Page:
Basis for new treatment options for a fatal leukemia in children revealed

Detailed molecular analyses allow new insights into the function of tumour cells and options for new treatments

Berlin, 29th July 2015 – Acute lymphoblastic leukemia (ALL) leukemia is the most common type of cancer in children. It can occur in various forms, differing not only by specific changes in the genetic material of the leukemia cells but also by their response to therapies. Now, an international team of scientists from Berlin, Düsseldorf, Hannover, Heidelberg, Kiel, and Zurich have succeeded in decoding the molecular characteristics of an as yet incurable subtype of leukemia, paving the way for new therapeutic approaches. Their results have been published in the current issue of the journal Nature Genetics (27 July).

Although intensive research over the last decade has significantly improved the survival rates of children suffering from ALL, a subset of patients remains resistant to treatment. One example is the very aggressive and incurable subtype associated with a t(17;19) chromosomal translocation, which occurs due to breakage and aberrant fusion of genetic material in the tumour cells, resulting in the formation of a new oncogenic protein encoded by the genes TCF3 and HLF (TCF3-HLF-positive leukemia cells). Until now, the molecular basis of this phenotype has remained elusive. An international group of clinicians and scientists from different universities and research institutions, with contributions from the Berlin-based company Alacris Theranostics GmbH, has conducted an in-depth analysis of the molecular features of the t(17; 19) ALL subtype.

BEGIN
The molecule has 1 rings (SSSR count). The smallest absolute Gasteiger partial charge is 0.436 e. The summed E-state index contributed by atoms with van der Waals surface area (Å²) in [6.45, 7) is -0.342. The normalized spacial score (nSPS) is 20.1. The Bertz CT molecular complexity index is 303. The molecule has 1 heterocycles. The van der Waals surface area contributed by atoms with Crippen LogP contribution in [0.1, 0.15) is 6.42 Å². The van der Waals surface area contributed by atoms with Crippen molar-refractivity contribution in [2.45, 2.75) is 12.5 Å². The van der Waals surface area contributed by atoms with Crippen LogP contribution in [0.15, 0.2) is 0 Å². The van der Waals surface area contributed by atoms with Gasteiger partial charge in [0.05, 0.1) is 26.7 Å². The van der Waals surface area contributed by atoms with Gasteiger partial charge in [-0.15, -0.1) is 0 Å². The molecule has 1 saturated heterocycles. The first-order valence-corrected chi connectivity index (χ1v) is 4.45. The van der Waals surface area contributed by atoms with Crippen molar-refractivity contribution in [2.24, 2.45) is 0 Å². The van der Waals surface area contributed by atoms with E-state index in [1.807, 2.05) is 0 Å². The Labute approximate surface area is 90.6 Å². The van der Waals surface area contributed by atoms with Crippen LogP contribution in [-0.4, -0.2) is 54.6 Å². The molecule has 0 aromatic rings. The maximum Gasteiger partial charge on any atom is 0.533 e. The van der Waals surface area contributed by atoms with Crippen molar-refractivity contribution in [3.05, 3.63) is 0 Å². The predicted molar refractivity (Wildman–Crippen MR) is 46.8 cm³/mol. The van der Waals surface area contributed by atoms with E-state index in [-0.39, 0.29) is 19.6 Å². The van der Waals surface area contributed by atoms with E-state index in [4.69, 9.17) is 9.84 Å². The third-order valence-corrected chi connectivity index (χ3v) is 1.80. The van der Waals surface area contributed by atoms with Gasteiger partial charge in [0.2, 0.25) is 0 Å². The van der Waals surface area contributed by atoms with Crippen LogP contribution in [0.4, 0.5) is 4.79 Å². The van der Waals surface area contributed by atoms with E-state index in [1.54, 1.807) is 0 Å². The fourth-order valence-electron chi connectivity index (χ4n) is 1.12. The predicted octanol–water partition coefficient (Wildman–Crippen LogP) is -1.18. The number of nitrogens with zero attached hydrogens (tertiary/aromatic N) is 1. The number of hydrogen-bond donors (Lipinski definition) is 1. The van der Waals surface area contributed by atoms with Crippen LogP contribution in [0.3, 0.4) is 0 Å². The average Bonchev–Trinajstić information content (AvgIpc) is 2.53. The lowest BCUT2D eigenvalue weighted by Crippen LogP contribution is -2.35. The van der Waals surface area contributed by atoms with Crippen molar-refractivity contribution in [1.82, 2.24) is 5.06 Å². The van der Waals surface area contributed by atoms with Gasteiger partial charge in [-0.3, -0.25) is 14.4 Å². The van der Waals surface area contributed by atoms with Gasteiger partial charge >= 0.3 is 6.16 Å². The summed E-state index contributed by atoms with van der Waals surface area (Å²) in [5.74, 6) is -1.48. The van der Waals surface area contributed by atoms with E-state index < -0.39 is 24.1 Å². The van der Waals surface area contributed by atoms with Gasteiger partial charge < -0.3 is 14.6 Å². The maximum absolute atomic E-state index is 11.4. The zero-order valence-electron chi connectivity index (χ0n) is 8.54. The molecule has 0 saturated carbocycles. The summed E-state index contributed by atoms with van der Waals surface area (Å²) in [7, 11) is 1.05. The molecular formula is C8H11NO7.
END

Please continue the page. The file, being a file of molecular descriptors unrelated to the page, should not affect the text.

The consortium team decoded the genome of the leukemic cells using sophisticated bioinformatics methods. The team found genetic aberrations in addition to the known translocation. “We are glad that we could contribute to this important project with genomic data analysis of leukemia cells to unravel some of the molecular changes in this disease”, says Bodo Lange (CEO, Alacris Theranostics).

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